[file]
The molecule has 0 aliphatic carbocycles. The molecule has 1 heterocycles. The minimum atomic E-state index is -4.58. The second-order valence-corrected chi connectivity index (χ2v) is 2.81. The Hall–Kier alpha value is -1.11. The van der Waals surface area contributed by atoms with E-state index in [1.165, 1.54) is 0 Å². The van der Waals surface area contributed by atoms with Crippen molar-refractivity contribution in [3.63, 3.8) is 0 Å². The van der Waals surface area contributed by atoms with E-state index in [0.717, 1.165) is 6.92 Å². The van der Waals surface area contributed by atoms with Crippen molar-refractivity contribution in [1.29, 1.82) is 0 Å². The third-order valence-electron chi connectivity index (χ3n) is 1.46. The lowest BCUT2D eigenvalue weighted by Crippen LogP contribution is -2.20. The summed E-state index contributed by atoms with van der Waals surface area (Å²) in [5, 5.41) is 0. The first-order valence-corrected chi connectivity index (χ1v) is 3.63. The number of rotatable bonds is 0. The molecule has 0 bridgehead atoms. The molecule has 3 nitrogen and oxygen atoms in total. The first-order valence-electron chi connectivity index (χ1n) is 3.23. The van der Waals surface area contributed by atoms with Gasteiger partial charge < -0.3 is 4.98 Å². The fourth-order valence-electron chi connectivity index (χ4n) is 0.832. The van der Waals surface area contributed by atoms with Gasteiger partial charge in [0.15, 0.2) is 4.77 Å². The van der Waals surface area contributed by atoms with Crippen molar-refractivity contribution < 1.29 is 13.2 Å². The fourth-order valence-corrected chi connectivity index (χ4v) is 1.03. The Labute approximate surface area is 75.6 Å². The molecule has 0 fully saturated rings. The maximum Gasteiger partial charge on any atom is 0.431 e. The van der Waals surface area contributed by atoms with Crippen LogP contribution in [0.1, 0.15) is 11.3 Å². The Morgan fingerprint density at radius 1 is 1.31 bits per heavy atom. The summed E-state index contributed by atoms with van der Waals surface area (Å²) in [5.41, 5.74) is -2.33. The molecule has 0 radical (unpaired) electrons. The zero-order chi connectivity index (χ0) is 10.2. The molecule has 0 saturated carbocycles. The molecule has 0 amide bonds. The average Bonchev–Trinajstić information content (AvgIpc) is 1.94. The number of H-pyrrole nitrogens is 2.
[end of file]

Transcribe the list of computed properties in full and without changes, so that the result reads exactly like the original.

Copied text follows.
The molecule has 0 aliphatic carbocycles. The molecule has 1 heterocycles. The minimum atomic E-state index is -4.58. The second-order valence-corrected chi connectivity index (χ2v) is 2.81. The Hall–Kier alpha value is -1.11. The van der Waals surface area contributed by atoms with E-state index in [1.165, 1.54) is 0 Å². The van der Waals surface area contributed by atoms with Crippen molar-refractivity contribution in [3.63, 3.8) is 0 Å². The van der Waals surface area contributed by atoms with E-state index in [0.717, 1.165) is 6.92 Å². The van der Waals surface area contributed by atoms with Crippen molar-refractivity contribution in [1.29, 1.82) is 0 Å². The third-order valence-electron chi connectivity index (χ3n) is 1.46. The lowest BCUT2D eigenvalue weighted by Crippen LogP contribution is -2.20. The summed E-state index contributed by atoms with van der Waals surface area (Å²) in [5, 5.41) is 0. The first-order valence-corrected chi connectivity index (χ1v) is 3.63. The number of rotatable bonds is 0. The molecule has 0 bridgehead atoms. The molecule has 3 nitrogen and oxygen atoms in total. The first-order valence-electron chi connectivity index (χ1n) is 3.23. The van der Waals surface area contributed by atoms with Gasteiger partial charge < -0.3 is 4.98 Å². The fourth-order valence-electron chi connectivity index (χ4n) is 0.832. The van der Waals surface area contributed by atoms with Gasteiger partial charge in [0.15, 0.2) is 4.77 Å². The van der Waals surface area contributed by atoms with Crippen molar-refractivity contribution < 1.29 is 13.2 Å². The fourth-order valence-corrected chi connectivity index (χ4v) is 1.03. The Labute approximate surface area is 75.6 Å². The molecule has 0 fully saturated rings. The maximum Gasteiger partial charge on any atom is 0.431 e. The van der Waals surface area contributed by atoms with Crippen LogP contribution in [0.1, 0.15) is 11.3 Å². The Morgan fingerprint density at radius 1 is 1.31 bits per heavy atom. The summed E-state index contributed by atoms with van der Waals surface area (Å²) in [5.41, 5.74) is -2.33. The molecule has 0 radical (unpaired) electrons. The zero-order chi connectivity index (χ0) is 10.2. The molecule has 0 saturated carbocycles. The molecule has 0 amide bonds. The average Bonchev–Trinajstić information content (AvgIpc) is 1.94. The number of H-pyrrole nitrogens is 2.